The result of the Ramstein air show disaster was the death of 70 people and a further 346 with severe injuries and was at the time the deadliest air show disaster ever.

The Sknyliv air show disaster

While some lessons were learned from Ramstein, it did not stop air shows and was followed by the deadliest air show disaster ever during a display at Sknyliv airfield near Lviv, Ukraine. The accident happened on July 27, 2002, when a Ukrainian Air Force Sukhoi Su-27 piloted by Volodymyr Toponar and co-piloted by Yuriy Yegorov crashed while performing an aerobatics display at Sknyliv airfield near Lviv, Ukraine.

Arranged to commemorate the 60th anniversary of the Ukrainian Air Force’s 14th Air Corps, the air show attracted 10,000 spectators unaware of what was about to unfold.

As the Su-27 entered a rolling maneuver with a downward trajectory at low altitude, it rolled upright and was still descending when the left-wing clipped the ground. Realizing that they had lost control of the aircraft, both pilots ejected and suffered only minor injuries.

The aircraft continued its trajectory, skidding across the ground and hitting a stationary Ilyushin Il-76 before exploding and cartwheeling into a crowd of onlookers. In total, 77 spectators were killed, including 28 children, while a further 543 were injured.

 Ilyushin Il-76MD
The Ilyushin Il-76MD that the Su-27 hit on the ground. Photo: Alexei Shevelev via Wikimedia


Following the Sknyliv air show disaster, Ukrainian President Leonid Kuchma publicly blamed the military and dismissed the air force’s head, General Viktor Strelnykov.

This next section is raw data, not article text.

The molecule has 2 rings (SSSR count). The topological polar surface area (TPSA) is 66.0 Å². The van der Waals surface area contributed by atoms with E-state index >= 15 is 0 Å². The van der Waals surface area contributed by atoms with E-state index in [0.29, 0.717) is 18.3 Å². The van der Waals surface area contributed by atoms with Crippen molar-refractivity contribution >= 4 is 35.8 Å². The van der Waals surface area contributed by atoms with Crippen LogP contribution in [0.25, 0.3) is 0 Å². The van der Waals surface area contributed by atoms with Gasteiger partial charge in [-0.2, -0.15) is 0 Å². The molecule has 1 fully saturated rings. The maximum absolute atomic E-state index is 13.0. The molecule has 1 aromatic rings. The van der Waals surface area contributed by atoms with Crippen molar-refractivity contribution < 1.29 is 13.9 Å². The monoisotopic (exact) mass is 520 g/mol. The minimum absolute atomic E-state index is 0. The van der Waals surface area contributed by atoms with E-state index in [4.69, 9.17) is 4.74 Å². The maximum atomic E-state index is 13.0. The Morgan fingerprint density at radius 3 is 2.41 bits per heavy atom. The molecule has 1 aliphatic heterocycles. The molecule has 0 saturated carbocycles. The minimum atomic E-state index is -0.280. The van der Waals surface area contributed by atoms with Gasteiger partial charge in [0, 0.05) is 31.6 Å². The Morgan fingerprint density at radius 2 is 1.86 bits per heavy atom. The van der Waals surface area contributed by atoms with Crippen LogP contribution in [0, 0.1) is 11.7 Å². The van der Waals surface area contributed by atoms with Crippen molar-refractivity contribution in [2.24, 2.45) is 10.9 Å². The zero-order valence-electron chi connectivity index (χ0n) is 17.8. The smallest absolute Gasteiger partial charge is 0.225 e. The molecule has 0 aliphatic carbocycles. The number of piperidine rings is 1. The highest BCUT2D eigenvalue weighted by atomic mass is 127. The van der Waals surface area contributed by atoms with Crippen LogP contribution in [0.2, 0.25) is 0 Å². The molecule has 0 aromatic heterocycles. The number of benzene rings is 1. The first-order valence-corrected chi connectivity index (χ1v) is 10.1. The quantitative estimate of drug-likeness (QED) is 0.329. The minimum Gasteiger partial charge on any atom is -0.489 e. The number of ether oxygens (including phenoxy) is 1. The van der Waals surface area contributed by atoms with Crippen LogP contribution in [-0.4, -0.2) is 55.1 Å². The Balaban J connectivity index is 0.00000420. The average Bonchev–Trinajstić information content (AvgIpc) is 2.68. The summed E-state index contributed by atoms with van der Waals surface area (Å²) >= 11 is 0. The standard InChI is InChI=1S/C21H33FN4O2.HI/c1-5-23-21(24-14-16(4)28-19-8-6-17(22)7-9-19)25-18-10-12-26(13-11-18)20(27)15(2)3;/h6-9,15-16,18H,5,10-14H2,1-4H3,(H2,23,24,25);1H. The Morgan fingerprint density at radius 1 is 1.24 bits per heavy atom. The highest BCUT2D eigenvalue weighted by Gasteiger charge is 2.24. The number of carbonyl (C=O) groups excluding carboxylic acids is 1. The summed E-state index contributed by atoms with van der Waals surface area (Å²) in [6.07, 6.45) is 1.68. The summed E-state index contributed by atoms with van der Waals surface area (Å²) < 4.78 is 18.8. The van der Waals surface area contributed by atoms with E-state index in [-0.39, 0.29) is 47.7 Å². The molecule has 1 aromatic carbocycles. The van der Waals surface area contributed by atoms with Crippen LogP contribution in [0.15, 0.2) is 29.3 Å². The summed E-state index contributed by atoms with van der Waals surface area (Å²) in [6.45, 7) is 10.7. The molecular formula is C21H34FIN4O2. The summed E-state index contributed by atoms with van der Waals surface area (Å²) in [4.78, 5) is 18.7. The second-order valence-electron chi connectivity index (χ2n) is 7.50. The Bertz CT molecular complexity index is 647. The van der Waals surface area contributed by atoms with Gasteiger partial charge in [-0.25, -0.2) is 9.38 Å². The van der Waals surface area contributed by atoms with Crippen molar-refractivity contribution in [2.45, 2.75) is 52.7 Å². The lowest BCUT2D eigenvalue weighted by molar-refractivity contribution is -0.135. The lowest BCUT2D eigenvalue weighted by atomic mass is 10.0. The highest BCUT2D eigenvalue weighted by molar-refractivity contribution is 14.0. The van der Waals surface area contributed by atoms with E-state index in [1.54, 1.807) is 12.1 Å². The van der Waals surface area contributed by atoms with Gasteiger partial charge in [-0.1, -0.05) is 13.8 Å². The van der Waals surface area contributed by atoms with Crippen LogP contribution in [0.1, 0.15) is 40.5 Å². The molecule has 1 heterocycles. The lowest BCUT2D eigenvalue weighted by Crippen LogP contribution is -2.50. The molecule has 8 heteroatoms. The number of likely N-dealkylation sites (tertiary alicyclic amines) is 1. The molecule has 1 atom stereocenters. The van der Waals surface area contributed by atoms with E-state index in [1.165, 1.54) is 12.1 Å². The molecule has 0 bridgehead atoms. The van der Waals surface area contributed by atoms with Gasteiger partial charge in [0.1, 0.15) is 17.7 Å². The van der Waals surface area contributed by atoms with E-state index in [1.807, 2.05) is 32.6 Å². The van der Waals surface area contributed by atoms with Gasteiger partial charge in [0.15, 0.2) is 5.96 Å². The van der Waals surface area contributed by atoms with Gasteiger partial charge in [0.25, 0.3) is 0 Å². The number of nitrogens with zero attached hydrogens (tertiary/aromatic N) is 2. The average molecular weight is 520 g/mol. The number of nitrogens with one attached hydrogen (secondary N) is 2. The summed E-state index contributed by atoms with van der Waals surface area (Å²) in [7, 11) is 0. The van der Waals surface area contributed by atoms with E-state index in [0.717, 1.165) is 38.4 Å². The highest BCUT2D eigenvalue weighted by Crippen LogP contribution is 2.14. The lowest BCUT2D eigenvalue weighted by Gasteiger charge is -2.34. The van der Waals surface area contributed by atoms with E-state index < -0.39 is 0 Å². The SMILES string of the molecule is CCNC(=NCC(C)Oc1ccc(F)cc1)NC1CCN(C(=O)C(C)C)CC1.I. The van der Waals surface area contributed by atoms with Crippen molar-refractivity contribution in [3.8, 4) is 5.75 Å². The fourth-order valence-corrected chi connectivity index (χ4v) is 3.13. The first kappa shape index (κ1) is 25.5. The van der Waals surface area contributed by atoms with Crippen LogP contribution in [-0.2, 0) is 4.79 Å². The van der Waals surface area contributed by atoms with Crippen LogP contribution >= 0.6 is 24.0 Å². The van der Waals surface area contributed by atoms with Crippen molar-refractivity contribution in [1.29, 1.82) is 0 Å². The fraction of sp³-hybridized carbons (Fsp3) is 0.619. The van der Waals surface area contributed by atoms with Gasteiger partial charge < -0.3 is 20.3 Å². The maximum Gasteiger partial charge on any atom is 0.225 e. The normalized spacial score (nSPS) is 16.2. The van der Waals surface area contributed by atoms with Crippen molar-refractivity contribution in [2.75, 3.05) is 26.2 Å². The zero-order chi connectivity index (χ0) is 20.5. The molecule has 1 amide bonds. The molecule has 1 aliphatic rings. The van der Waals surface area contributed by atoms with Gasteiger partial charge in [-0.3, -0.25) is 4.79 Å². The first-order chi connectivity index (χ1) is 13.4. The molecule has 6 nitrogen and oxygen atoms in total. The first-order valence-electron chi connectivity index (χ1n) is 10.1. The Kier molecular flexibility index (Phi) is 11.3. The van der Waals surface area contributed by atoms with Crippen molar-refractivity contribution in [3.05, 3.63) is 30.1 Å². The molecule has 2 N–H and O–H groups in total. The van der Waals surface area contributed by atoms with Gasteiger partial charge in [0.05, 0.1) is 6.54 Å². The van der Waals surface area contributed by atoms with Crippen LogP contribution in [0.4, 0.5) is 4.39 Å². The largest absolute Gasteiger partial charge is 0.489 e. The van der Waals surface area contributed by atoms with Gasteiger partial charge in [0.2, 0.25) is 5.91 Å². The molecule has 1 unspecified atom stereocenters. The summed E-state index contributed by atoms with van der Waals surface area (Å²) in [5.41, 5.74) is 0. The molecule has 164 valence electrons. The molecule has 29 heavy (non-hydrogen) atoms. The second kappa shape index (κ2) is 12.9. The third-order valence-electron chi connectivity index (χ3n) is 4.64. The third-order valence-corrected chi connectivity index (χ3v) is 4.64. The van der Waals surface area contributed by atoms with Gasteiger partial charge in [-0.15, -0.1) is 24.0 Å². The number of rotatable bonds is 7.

When facing a military tribunal, both pilots claimed that the flight map of the airfield they had received differed from the actual layout of Sknyliv airfield. In their defense, the pilots also claimed that they had been denied a requested extra rehearsal flight before the show.

The prosecution claimed that the pilots were trying to perform a complicated maneuver that they had not done before and were slow to react to warnings issued by the flight computer. Also contributing to the tragedy was too small a flying zone and the spectators being allowed to be so close to the flight line.

On June 24, 2005, pilot Volodymyr Toponar and co-pilot Yuriy Yegorov were sentenced by a Ukrainian military court to serve 14 and eight years in prison. The court found that along with the pilots, three other military members were guilty of negligence and failing to follow orders. Two were sentenced to six years in prison, while one of them got a four-year sentence. Following the verdict, Toponar said that he planned to appeal, insisting that the crash was due to technical problems and a faulty flight plan.

His co-pilot Yuriy Yegorov was released in 2008 after President Yushchenko issued a decree reducing his sentence to three and a half years.

A380 Paris air show
Despite the danger, thousands of people will still attend air shows. Photo: Boute95 via Wikimedia

Air shows can be dangerous

Watching videos of the two crashes brings home how dangerous it can be to attend an air show. Despite the graphic footage, people will continue to flock to such events in large numbers thinking, like always, it will never happen to me.

What are your thoughts about air shows? Please tell us what you think in the comments.